RICHMOND, Va. (WRIC) — A proposal to have Virginia voters decide whether people convicted of felonies should have their voting rights automatically restored once they are free was rejected by a Republican-controlled House of Delegates subcommittee.
The Virginia General Assembly approved the proposed constitutional amendment last year, but a second vote was needed to put a referendum on the ballot in November. The effort is still alive in the Virginia Senate, where Democrats have a slim 21-19 majority, but the House would have to approve the bill.
“I ask that we pass this and least give it to the voters to decide whether to amend our constitution,” Del. Charniele Herring (D-Alexandria) said Tuesday when presenting her bill to the House’s Privileges and Elections subcommittee.
The push for a ballot referendum on felon voting rights has received bipartisan support in Virginia, with one House Republican sponsoring his version of the proposal. That bill has not been heard in subcommittee.
More than a dozen speakers addressed the subcommittee in support of the effort on Tuesday, including some on behalf of conservative groups, advocacy groups and even people who have had their voting rights restored.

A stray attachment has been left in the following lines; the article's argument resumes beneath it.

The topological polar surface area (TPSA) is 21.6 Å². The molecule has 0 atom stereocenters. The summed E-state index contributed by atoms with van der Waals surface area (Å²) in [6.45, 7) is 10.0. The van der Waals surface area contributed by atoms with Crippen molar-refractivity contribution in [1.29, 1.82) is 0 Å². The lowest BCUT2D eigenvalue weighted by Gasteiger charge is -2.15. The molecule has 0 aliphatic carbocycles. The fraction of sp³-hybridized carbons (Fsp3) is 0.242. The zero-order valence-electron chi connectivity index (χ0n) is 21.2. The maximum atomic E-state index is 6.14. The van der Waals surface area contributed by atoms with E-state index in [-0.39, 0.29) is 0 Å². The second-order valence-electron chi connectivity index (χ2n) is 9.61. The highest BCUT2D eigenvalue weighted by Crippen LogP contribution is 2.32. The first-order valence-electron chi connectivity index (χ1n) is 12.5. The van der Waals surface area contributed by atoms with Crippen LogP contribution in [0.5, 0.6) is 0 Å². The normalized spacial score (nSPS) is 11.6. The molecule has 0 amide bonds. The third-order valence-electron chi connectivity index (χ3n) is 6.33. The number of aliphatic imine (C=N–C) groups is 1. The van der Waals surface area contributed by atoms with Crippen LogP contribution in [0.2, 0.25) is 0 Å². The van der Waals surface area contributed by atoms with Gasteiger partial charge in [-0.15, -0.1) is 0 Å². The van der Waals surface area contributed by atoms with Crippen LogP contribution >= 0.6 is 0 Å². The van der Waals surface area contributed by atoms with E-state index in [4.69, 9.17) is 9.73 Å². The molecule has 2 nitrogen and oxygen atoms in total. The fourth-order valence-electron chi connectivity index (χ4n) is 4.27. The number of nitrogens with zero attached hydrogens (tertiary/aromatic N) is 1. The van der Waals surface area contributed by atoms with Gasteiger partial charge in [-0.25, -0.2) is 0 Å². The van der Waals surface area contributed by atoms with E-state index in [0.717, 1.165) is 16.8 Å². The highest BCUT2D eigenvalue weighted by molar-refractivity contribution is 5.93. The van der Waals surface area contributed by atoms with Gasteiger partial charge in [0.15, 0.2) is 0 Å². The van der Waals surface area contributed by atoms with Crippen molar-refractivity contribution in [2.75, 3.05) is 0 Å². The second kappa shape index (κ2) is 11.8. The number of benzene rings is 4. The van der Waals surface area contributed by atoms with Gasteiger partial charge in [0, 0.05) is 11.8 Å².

“This is something we can get behind because it gives rights back to voters after they return back to society,” said Kaitlin Owens, deputy director of advocacy for the American Conservative Union Foundation’s Nolan Center for Justice. “We want to reintegrate people that have served their time that may have kids in school, may be protective members of society, but can’t have a voice.”
In Virginia, those who are convicted of a felony automatically lose their right to vote. When the measure was first introduced last year, it called for restoring incarcerated people’s right to vote before their sentences were complete.
Teresa Hepler, an attorney at the Legal Aid Justice Center and community advocate, said the consequences of the criminal justice system, and as a result the loss of voting rights, fall disproportionally on marginalized communities.
“Through my work in marginalized communities, I have seen people genuinely rejoice over having their voting rights restored,” Hepler told the subcommittee.
Speakers on behalf of the League of Women Voters of Virginia, the Virginia Catholic Conference, the Virginia NAACP, the Virginia Interfaith Center for Public Policy, the ACLU of Virginia and Americans for Prosperity Virginia also spoke in support of the proposal on Tuesday.
There was no one who spoke in opposition to the effort on Tuesday and only Del. Chris Head (R-Botetourt) the subcommittee’s chairman, asked a question about the pending amendment.
Del. Head asked Del. Herring whether people convicted of felonies would have to pay fees or restitution before they can have their voting rights restored. Herring told him, “no, it’s not included.”
The proposal was killed on a 5-4 vote, with all of the Republicans on the subcommittee voting against and all of the Democrats supporting the effort. Unless the Senate proposal gets through the House and the legislature, Gov. Glenn Youngkin would be the only way ex-offenders could regain their voting rights.
Del. Herring criticized the party-line vote on the House floor later in the day, saying the restoration of voting rights shouldn’t be left to the governor. “We’ll be back next year and get this done,” she said Tuesday.